Far be it for me to extol a narrow-minded ‘purist’ viewpoint on all things Black Metal, but I have to say that the mental scars inflicted upon me by HECATE ENTHRONED’s early albums have yet to fully heal. The incredibly shrill rasps, facepalm-inducing ‘vampyric’ lyrics and keyboard-laden pomposity of albums like “The Slaughter of Innocence: A Requiem for the Mighty” and “Dark Requiems… and Unsilent Massacre” really did not endear them to me. “Kings of Chaos” saw a significant overhaul of their sound as they adopted a more Death Metal influenced style, which remained unchanged on 2004’s “Redimus”. “Virulent Rapture” is their first collection of material in nine years, and sadly nothing much has changed in the HECATE ENTHRONED camp.
Sure, I infinitely prefer the Death/Black aesthetic of “Redimus” to the unimaginative CRADLE OF FILTH exploits of yore, but I really would have liked to hear them exploring some new musical ground on here, especially considering the long delay that had preceded this album’s release. They opted to play it safe, however, and the result is an album that, while tightly played and requisitely aggressive, essentially sounds like a B-grade LORD BELIAL or TEMPLE OF BAAL rip-off. The Black Metal influence is perhaps more tangible on this album than on its two immediate predecessors, with “Thrones of Shadows” and “Paths of Silence” being vicious yet ultimately vacuous examples of Blackened Death Metal (a style that, if we’re going to be honest, hasn’t really evolved at all over the past decade or so).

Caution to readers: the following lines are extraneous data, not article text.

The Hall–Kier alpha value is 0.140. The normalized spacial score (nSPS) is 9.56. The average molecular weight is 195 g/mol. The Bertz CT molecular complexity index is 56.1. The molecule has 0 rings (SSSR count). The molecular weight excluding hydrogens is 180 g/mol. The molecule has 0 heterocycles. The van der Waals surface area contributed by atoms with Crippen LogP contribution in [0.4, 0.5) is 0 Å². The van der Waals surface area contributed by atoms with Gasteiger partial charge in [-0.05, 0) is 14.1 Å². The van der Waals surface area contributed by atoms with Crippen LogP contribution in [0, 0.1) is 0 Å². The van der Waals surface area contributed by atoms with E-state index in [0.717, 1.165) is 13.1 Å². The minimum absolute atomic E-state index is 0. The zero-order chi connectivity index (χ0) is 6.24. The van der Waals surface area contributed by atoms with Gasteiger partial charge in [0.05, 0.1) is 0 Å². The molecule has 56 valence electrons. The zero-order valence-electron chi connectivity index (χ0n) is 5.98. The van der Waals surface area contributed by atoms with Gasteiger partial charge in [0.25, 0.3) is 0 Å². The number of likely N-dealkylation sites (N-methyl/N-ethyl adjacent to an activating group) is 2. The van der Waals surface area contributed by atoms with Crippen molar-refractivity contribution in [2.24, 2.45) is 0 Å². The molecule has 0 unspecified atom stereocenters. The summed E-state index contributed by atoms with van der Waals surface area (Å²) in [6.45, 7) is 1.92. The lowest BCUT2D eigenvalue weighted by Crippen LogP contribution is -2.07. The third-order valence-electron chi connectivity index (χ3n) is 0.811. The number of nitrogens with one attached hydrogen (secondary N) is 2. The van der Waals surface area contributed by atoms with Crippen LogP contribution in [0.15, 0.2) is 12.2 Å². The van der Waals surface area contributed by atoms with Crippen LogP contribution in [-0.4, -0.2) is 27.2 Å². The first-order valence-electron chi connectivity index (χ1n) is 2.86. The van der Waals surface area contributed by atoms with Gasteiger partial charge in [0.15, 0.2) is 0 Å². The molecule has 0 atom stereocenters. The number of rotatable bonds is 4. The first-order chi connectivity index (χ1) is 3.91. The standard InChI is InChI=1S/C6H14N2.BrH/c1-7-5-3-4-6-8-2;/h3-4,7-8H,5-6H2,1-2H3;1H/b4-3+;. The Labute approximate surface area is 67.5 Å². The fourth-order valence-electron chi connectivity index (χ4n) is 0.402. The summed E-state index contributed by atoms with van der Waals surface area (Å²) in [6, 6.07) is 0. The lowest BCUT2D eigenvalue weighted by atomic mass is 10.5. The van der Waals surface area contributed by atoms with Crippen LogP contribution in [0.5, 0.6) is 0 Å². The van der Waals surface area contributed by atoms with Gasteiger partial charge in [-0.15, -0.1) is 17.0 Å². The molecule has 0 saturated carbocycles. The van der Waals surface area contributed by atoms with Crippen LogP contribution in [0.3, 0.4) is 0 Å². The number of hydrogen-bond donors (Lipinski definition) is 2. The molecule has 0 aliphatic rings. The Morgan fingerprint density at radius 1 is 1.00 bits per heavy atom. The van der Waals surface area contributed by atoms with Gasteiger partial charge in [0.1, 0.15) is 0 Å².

Most tracks whizz by without leaving much of an impression, but there are a few choice cuts on display throughout the album. “Unchained” has a strong rhythmic dynamic to it that hints at Groove without going overboard, the blistering title track could give BEHEMOTH a run for their money and the somewhat slower “Of Witchery and the Blood Moon” is richly atmospheric (thanks in no small part to the effective interplay between acoustic guitar, moody keyboards and subtle tempo shifts). They’re definitely capable of writing some nifty tunes, but they don’t do it consistently and effectively enough. A large chunk of the middle part of the album consists of nothing but trite Black/Death that doesn’t break any new ground, and at almost an hour the album inevitably drags in places. It’s not the worst example of this style, I suppose, but I can’t help but feel that it would have been much more effective as a 3 or 4 track EP.
(Online December 11, 2013)